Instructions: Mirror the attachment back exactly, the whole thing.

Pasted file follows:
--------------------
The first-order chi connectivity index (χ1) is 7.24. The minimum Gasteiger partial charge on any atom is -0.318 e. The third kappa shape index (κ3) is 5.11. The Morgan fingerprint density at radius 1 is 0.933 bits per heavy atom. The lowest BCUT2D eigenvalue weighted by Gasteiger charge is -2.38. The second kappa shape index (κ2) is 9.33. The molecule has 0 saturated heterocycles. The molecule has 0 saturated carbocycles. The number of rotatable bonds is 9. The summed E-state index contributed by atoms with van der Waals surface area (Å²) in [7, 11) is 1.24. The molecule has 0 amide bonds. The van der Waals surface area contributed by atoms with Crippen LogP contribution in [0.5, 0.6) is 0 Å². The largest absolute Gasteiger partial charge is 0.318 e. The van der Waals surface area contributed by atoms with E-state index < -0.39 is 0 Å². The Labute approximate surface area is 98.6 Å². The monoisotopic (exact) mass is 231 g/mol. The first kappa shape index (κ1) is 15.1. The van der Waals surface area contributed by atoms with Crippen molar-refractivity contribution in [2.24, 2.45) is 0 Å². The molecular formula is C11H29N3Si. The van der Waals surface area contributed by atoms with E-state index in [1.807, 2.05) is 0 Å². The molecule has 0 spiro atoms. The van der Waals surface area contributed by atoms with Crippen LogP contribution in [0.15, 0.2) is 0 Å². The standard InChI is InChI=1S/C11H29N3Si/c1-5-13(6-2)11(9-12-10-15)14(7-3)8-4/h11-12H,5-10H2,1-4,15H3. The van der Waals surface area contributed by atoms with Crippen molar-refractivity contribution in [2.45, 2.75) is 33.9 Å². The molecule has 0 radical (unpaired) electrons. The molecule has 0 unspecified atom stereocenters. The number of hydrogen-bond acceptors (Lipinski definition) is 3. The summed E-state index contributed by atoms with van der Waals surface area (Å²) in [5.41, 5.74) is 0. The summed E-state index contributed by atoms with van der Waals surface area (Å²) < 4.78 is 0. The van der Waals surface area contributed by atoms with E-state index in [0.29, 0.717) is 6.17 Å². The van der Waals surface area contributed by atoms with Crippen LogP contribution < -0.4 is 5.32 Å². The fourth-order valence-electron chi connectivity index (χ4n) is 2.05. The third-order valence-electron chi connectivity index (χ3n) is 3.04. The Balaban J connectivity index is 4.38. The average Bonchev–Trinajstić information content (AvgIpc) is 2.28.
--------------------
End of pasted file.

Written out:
The first-order chi connectivity index (χ1) is 7.24. The minimum Gasteiger partial charge on any atom is -0.318 e. The third kappa shape index (κ3) is 5.11. The Morgan fingerprint density at radius 1 is 0.933 bits per heavy atom. The lowest BCUT2D eigenvalue weighted by Gasteiger charge is -2.38. The second kappa shape index (κ2) is 9.33. The molecule has 0 saturated heterocycles. The molecule has 0 saturated carbocycles. The number of rotatable bonds is 9. The summed E-state index contributed by atoms with van der Waals surface area (Å²) in [7, 11) is 1.24. The molecule has 0 amide bonds. The van der Waals surface area contributed by atoms with Crippen LogP contribution in [0.5, 0.6) is 0 Å². The largest absolute Gasteiger partial charge is 0.318 e. The van der Waals surface area contributed by atoms with E-state index < -0.39 is 0 Å². The Labute approximate surface area is 98.6 Å². The monoisotopic (exact) mass is 231 g/mol. The first kappa shape index (κ1) is 15.1. The van der Waals surface area contributed by atoms with Crippen molar-refractivity contribution in [2.24, 2.45) is 0 Å². The molecular formula is C11H29N3Si. The van der Waals surface area contributed by atoms with E-state index in [1.807, 2.05) is 0 Å². The molecule has 0 spiro atoms. The van der Waals surface area contributed by atoms with Crippen LogP contribution in [0.15, 0.2) is 0 Å². The standard InChI is InChI=1S/C11H29N3Si/c1-5-13(6-2)11(9-12-10-15)14(7-3)8-4/h11-12H,5-10H2,1-4,15H3. The van der Waals surface area contributed by atoms with Crippen molar-refractivity contribution in [2.45, 2.75) is 33.9 Å². The molecule has 0 radical (unpaired) electrons. The molecule has 0 unspecified atom stereocenters. The number of hydrogen-bond acceptors (Lipinski definition) is 3. The summed E-state index contributed by atoms with van der Waals surface area (Å²) in [5.41, 5.74) is 0. The summed E-state index contributed by atoms with van der Waals surface area (Å²) < 4.78 is 0. The van der Waals surface area contributed by atoms with E-state index in [0.29, 0.717) is 6.17 Å². The van der Waals surface area contributed by atoms with Crippen LogP contribution < -0.4 is 5.32 Å². The fourth-order valence-electron chi connectivity index (χ4n) is 2.05. The third-order valence-electron chi connectivity index (χ3n) is 3.04. The Balaban J connectivity index is 4.38. The average Bonchev–Trinajstić information content (AvgIpc) is 2.28.